Editor's note: This is a letter from Bereket Sisay, a journalist and political commentator of African affairs, sharing his experience in China in the post-pandemic era.
It's now almost two months since I came to China for five-months of professional journalism training. I came to China with a mixed feeling of contentment regarding my life in the second largest economy in the world while feeling suspicious regarding China's dynamic zero-COVID policy. I had fears about how I passed through all the required processes, doubts about my life in a strictly controlled environment, and so forth, equally contemplating questions in my mind.
My whole process of coming to China, like all international travelers here, began with quarantine in a hotel apartment for seven days in my home country, Ethiopia. Then, after I managed to get all three consecutive negative results and fulfill all the required criteria, I was granted permission to board. Upon my arrival in Guangzhou, the capital city of south China's Guangdong Province, as part of the mandatory pandemic prevention policy, I had to be quarantined for another 10 consecutive days.
The health workers, who were wrapped head-to-toe in protective gear, received me from the airport. After they checked my temperature and carried out a quick COVID-19 test, they took me straight to the hotel. Although I was aware of the quarantine, my initial assumption was that I would be staying in a low-or medium-level standard hotel with prison cell-like accommodation. Nevertheless, I ended up in a five-star hotel with high standards of quality.
I couldn't believe that I had found myself enjoying a luxurious stay there. I remember, since my first day of arrival at the hotel, that people were welcoming and hospitable. The situation was normal and not as bad as I had previously assumed. In some instances, I was in an even better situation. Then, I started the needed oral-swab and temperature testing during the quarantine period. Finally, after I received word that the whole COVID-19 test results were negative, I acquired the Beijing health-kit pass code for travel to Beijing.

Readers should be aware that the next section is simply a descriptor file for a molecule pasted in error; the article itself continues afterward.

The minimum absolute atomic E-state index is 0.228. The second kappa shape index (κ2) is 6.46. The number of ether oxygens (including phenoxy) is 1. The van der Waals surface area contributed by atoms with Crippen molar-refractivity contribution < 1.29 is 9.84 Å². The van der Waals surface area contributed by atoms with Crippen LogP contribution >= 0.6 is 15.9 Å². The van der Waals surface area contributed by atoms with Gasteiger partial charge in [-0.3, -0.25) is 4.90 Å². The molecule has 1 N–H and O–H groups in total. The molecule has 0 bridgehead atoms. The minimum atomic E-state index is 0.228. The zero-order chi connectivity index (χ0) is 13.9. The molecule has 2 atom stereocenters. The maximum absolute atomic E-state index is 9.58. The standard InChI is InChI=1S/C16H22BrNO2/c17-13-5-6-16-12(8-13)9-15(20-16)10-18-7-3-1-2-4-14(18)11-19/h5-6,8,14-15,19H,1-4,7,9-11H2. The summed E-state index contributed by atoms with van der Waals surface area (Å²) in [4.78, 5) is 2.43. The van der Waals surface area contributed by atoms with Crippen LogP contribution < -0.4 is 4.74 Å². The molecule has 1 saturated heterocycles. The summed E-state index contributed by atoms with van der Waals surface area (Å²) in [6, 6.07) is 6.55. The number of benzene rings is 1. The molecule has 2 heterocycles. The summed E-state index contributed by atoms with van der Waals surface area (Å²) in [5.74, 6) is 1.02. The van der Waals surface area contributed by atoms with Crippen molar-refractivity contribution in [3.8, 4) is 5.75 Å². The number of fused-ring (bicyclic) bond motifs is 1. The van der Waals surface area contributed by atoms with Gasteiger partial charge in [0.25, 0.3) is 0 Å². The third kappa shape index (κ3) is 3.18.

After a three-hour flight from Guangzhou to Beijing, I took a car to head to my diplomatic compound, where I stayed for the whole of my training session. My car-travel gave me the opportunity to witness life in the streets of Beijing in the post-pandemic era for the first time. Beijing was vibrant, and life continued as usual. The only difference was that people were wearing masks. I'm still in Beijing, making frequent travel and visits. Life is still normal and going in a linear fashion without any spiraling downward.
My stay debunked the Western media's disinformation over China's pandemic protection and its negative impacts on the people's daily lives. People have not complained about the pandemic policy; rather, they have been cooperative and helpful in the overall success of pandemic containment. I have not come across those residents being forcibly removed from their homes and placed in hotels or quarantine facilities if someone in their neighborhood tests positive for the coronavirus as I expected.
People are actually living in a very safe environment, and I would say that China has been able to better contain the pandemic. Through this policy China has saved many lives that would otherwise have been lost or exposed to suffering for a long illness. If China had not been going through this pandemic policy, the country would have ended up in a grim reality given the dangerous nature of the virus.
In addition, China has been registering robust economic growth despite sweeping lockdowns across the country. Despite many projections that measures such as stay-at-home orders would have impacted consumer spending and compounded supply chain issues, the economy has sustained itself well. Yet, the Chinese government has been relaxing some of the restrictions put on international inbound travelers. This move has been hailed as a big step toward easing pandemic controls and opening up. Nevertheless, the Chinese government has repeatedly expressed that its stance on efforts to contain the pandemic is firm and unchangeable.
The future is still uncertain, with the restrictions either going to be eased or more restricted. It will likely rest on the progress made so far and the possible impacts of the lingering pandemic. But, pragmatically, China has shown the ability to contain pandemics. Of course, there might be some flaws throughout the process, but it does not prevent the model from being one of the best health instruments in dealing with public health threats.
However, China alone can't defeat the pandemic or lessen its spread unless global efforts are joined together and an effort to control the pandemic is augmented. In some countries, pandemic prevention efforts are almost decreasing while exposing many lives at risk. The World Health Organization is still reminding member countries that we are still in a pandemic, and I therefore recommend that countries give some sort of attention to the pandemic. It is good to remember that prevention is less costly than medication and far more important than hustling with economic woes as a result of the pandemic.
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